David Blaine’s Latest Death Wish: Jolted by a Million Volts of Electricity

Someone bring the popcorn, this one might be a doozy

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Magician David Blaine performs a small preview of his upcoming performance "Electrified" during a press conference in New York, October 2, 2012.

He could just stick his finger into an electrical socket, but where’s the novelty in that? Instead, David Blaine chose to toss together the sheer power of electricity, a bit of human influence, the fantastical spark of a plasma ball and old-fashioned psychological sorcery to create his latest performance stunt, ELECTRIFIED, co-sponsored by Intel. The modern-day Houdini gave a quick preview of his newest public stunt to an enthralled New York City audience Tuesday, fashioned out of a makeshift pillar, some metal coils, a chainmail suit, and several thousand volts of electricity.

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With the flip of a switch, Blaine sent 1 million volts of lightning-like electricity coursing through the mesh-like suit as he crouched down, extending his mesh-covered fingertips. All that stood between him and certain death by electrocution was the modified Faraday cage, a helmet, and some metal-bottomed boots to ensure that the electricity went around — and not through — his body.

This stunt lasted just three minutes, a very abbreviated version of his no-food, no-sitting, no-sleep, and certainly no-sanity stunt that will run from October 5-8 at Hudson River Park’s Pier 54. During Tuesday’s trial run, there were no hitches. But can he prolong the experience for 4,377 more minutes? Because starting Friday, Blaine is embarking on a 73-hour endeavor where he’ll be surrounded by 1 million volts of electricity. We’re hardly surprised he’s calling it his most difficult challenge yet.

In 2000, Blaine spent 63 hours, 42 minutes, 15 seconds caged in a block of ice, standing up without food or sleep in the middle of Times Square in New York City. Sometime during that occurrence, he started to hallucinate. ELECTRIFIED will last 10 hours longer than that — and is, quite possibly, 10 times more deadly.

His illusion seems physically lethal, sure, but it may be worse for his mind than his body — given, of course, that he doesn’t have the urge to scratch his face. He’ll undergo the longest exposure of any human to Tesla coils, which produce a stronger energy current than any other high-voltage conductor. While his limbs and heart will be safe, any effect on his brain cells from the stunt is unknown.

In preparation for three days of stillness, he has fasted for a week, so there are no solids in his system. A catheter will take care of any other bathroom needs, while a tube fitted underneath his suit will supply him with water and formula to keep him hydrated. A team of air specialists will ensure that the ozone and nitrogen dioxide created when electricity ionizes air is ventilated out. And he’ll be supported by a harness — a new precaution he’s requested now that he’s a father — on a 20-foot high platform surrounded by seven Tesla coils. The contraption is covered by tents in case it rains, like it did Tuesday. And for a little added fun, the coils are enabled to play musical notes.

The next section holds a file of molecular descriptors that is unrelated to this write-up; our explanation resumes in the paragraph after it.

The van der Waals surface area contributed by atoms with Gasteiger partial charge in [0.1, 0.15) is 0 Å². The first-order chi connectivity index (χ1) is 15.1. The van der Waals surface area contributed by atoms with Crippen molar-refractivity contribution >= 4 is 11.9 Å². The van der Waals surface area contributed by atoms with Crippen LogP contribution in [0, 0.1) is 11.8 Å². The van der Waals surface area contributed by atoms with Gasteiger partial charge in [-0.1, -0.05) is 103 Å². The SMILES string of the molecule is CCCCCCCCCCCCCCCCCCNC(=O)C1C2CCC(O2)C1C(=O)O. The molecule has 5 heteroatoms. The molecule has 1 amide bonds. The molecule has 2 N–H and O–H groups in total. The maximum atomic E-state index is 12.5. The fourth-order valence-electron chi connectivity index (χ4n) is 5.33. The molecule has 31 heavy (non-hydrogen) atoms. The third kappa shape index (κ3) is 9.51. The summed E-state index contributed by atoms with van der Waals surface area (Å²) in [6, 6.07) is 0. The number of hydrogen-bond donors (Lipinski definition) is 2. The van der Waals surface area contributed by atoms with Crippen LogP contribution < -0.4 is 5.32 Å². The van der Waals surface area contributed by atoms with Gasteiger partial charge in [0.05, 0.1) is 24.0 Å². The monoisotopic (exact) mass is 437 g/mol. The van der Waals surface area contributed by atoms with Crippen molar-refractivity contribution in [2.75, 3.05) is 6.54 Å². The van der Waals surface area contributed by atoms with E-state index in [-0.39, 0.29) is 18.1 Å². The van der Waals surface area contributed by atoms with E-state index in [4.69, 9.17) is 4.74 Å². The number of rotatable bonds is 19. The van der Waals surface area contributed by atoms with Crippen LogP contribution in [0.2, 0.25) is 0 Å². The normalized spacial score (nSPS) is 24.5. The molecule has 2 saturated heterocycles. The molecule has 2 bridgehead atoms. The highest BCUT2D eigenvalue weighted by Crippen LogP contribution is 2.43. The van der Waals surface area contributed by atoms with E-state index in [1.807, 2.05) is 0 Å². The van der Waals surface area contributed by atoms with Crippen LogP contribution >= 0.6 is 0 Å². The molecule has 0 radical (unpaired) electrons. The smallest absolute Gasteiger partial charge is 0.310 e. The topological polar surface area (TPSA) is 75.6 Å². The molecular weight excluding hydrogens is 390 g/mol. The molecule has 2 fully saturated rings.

It sounds like a recipe for insanity. But to keep him connected to the world, he’ll literally be connected to his fans. That’s where the Intel partnership comes in. Spectators can participate in Blaine’s feat using Intel Ultrabooks set up at the stunt site in New York and in Beijing, London, Sydney and Tokyo to control which coils turn on and what notes they should play. The event will also be live-streamed on Facebook, YouTube and LeTV.com in China.

Johan Jervoe, Vice President Partner Marketing at Intel, who appeared Tuesday with Blaine (though, to his relief, not in an electrified suit), explained that the collaboration started at a dinner party where Blaine stole his watch. Fortunately for both of them, Jervoe was more intrigued than annoyed, and offered to combine forces for Blaine’s next stunt, something that the magician does not usually do. This time, Blaine was excited by the possibility of literally letting people in on the magic through technology. Bravely, Intel seems unfazed by the deadly potential of the stunt.

It’s been four years since Blaine’s last public stunt, Dive of Death, when he hung upside down in Central Park for 60 hours. Blaine, who does his performances for free so that anyone can get excited about wonders of endurance, said in a press release that he spent the downtime dreaming up this new height in innovative stunts.

Free performances are only part of Blaine’s drive to spread magic to all. He’s planning a bit of charity as well, donating some of the Tesla coils to the Liberty Science Center in New Jersey after the stunt ends. We can only hope he’ll survive the stunt to actually see it through.

MORE: David Blaine Explains How He Held His Breath for 17 Minutes